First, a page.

On the 26th, we awoke celebratory Swahili songs of other caretakers singing for clients as they touched base at Horombo the camp. They had finished conquering the three dominant peaks that make Kilimanjaro in nine days. It was an energetic performance peppered by stamping feet and clapping thunderously. The one thing most of these victors had in common was a burnt skin and cracked lips. The sun hadn’t been so kind to them. Fear threatened to swamp what little composure I had left at this sight. I needed no warning to understand that we were headed for the thorny chapter of the expedition. Indeed, it was very hot as our battalion of adventurers matched through an utter desert. A land that was once carpeted with snow before global warming reproached the mountain.
To make it through, water came in handy as our medicine.
On the whole, the most surprising part of the adventure was that despite being away from Kampala, I was still able to run business and family affairs in real time all thanks to International Airtime Top Up’s reload services. Imagine the possibility of being over 16,000 feet above sea level and still being able to get airtime top up amount instantly, to make calls, send and receive SMS, email and videos, use social media and browse the internet whenever need arises.
When it comes to mountaineering, safety is everything, and I couldn’t be happier that Baba Kilimanjaro had been paying extreme attention to our safety throughout the previous days. The last phase of the adventure wasn’t exceptional. Each of us was availed additional warm gear ahead of our ascent to Uhuru peak, the final lap of the hike.
Considering how steep its gradient was, its departure was planned for 4 am. That way, we would make it to our destination before the punishing sun took toll of the day. Torches with head lights and gaggles with strong night vision were our pathfinders in the darkness. Due to lack of vegetation, the lack of oxygen became real as we disappeared past cloud level. My feet became heavy. However, I am not the only one who had been pushed to the limits. In a distance, I could see a hikers who were breathing deeply to fill their lungs with oxygen.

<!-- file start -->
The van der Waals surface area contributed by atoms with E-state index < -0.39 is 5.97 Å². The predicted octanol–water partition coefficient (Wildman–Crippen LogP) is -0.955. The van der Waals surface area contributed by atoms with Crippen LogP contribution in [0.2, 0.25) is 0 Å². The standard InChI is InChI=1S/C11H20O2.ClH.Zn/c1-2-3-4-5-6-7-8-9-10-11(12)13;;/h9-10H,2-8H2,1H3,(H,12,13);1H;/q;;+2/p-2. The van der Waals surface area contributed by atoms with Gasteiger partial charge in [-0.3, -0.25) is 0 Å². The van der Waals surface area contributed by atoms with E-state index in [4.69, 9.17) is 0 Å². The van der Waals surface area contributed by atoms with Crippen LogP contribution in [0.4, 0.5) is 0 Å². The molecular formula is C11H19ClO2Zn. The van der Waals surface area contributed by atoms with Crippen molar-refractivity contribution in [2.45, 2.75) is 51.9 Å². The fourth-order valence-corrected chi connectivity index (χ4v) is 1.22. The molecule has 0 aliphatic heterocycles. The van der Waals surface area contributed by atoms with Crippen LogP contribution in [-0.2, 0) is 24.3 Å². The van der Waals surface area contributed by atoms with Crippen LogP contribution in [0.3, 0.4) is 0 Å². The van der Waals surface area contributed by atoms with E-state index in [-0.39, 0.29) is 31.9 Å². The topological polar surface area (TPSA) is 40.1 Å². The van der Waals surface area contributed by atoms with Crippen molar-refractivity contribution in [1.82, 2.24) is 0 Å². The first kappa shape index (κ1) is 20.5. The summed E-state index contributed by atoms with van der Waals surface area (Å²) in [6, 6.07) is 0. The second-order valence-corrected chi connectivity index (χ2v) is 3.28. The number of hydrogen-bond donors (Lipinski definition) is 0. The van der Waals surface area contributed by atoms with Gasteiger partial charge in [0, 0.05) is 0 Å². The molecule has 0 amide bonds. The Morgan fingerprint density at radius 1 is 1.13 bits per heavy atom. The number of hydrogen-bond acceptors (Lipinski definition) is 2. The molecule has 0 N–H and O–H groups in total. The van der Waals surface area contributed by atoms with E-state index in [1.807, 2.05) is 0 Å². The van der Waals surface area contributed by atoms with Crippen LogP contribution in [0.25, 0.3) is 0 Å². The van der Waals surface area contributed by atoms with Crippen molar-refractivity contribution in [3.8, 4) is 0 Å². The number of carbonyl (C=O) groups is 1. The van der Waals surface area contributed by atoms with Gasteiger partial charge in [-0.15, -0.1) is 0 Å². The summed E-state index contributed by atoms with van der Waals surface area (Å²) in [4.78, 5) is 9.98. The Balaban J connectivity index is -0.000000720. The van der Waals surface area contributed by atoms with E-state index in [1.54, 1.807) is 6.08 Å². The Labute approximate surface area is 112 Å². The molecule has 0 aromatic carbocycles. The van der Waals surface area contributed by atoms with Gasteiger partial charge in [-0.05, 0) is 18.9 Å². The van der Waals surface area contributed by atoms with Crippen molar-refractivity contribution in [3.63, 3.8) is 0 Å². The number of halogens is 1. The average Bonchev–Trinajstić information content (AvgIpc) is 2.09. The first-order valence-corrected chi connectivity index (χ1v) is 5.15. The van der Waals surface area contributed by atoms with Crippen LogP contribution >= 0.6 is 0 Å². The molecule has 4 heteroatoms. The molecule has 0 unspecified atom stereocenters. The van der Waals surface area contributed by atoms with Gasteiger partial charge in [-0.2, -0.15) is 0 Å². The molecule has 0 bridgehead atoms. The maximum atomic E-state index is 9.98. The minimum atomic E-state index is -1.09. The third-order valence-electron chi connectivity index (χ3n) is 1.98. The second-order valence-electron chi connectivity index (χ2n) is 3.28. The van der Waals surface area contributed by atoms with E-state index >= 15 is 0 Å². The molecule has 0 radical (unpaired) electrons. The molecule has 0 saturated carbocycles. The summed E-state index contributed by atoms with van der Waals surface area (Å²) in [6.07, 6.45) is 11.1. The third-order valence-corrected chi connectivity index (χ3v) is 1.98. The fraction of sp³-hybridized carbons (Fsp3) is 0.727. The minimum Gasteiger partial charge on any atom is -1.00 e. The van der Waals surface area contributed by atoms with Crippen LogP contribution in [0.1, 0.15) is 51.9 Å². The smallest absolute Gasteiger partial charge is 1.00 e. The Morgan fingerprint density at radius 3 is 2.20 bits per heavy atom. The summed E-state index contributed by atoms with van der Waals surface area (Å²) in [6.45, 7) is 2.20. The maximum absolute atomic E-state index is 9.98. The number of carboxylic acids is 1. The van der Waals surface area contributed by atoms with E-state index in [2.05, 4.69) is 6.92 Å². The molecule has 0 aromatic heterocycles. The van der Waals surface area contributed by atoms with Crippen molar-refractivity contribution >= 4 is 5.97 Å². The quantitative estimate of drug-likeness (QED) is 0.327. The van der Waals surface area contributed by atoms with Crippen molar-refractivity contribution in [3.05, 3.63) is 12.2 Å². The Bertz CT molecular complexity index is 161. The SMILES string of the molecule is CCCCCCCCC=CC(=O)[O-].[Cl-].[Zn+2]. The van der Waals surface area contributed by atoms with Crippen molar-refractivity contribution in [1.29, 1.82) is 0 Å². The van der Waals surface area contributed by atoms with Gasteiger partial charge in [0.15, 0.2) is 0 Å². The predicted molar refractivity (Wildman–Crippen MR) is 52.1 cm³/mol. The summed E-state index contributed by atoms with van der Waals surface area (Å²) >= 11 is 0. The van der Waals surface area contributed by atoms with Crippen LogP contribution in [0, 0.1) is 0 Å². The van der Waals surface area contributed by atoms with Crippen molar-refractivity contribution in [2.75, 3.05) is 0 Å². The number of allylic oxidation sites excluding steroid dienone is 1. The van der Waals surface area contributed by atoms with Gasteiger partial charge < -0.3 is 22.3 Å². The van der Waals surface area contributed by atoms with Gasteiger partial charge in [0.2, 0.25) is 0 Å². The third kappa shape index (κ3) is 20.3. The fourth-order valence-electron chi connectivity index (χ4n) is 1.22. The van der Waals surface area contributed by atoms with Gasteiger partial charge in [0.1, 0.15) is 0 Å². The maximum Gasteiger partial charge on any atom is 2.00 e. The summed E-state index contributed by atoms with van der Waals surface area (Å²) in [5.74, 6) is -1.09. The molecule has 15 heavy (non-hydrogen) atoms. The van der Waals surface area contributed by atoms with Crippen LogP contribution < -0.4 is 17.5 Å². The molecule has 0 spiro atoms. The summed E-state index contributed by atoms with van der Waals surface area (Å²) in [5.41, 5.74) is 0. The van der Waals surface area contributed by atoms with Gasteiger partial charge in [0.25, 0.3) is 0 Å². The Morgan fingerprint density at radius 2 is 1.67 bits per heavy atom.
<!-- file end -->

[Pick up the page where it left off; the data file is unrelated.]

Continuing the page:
We couldn’t be more depressed meeting half cheerful folks who were making their way from the mountain. Their body language dryly made it clear that we were finished. Our eyes darkened and smiles faded. Joy’s mouth went dry and her hands clenched. Cold sweat popped out of my chilled skin as I pictured myself throwing in the towel with no more thought than you would give pulling weeds.
Luckily, Alex our Team Leader was not ready to take our no for an answer.
“Listen to your heart, get up and keep going, it is not over. But it’s about to be.” He said as we got back on our feet to cover the remaining one hour journey from Gilman’s peak to Uhuru.
Reaching the crest of Uhuru peak was such an inspiration. My lungs were searching for air and overflowing with happiness not because I had made it so far, but rather because before me was the most beautiful creation I have ever known, the golden sunrise, Africa’s hallmark. Even better, I was beholding it at the highest point in the continent, 19,341 ft. above sea level. You have to see it for yourself one day.
Carry with you enough warm gear that can sustain the body at winter temperatures. Temperatures drop to negatives as one ascends past cloud level (starting 2,500 meters above sea level).
Hiking Kilimanjaro costs between $1200-$1600 depending on tourism season. This fee covers for full board experiences throughout the six day adventure.
The best time to hike Kilimanjaro are warmest months. These run from January through mid-March. In the wet season, the floor of the mountain is slippery and thus hard to maneuver over.
The adventure is pre-booked.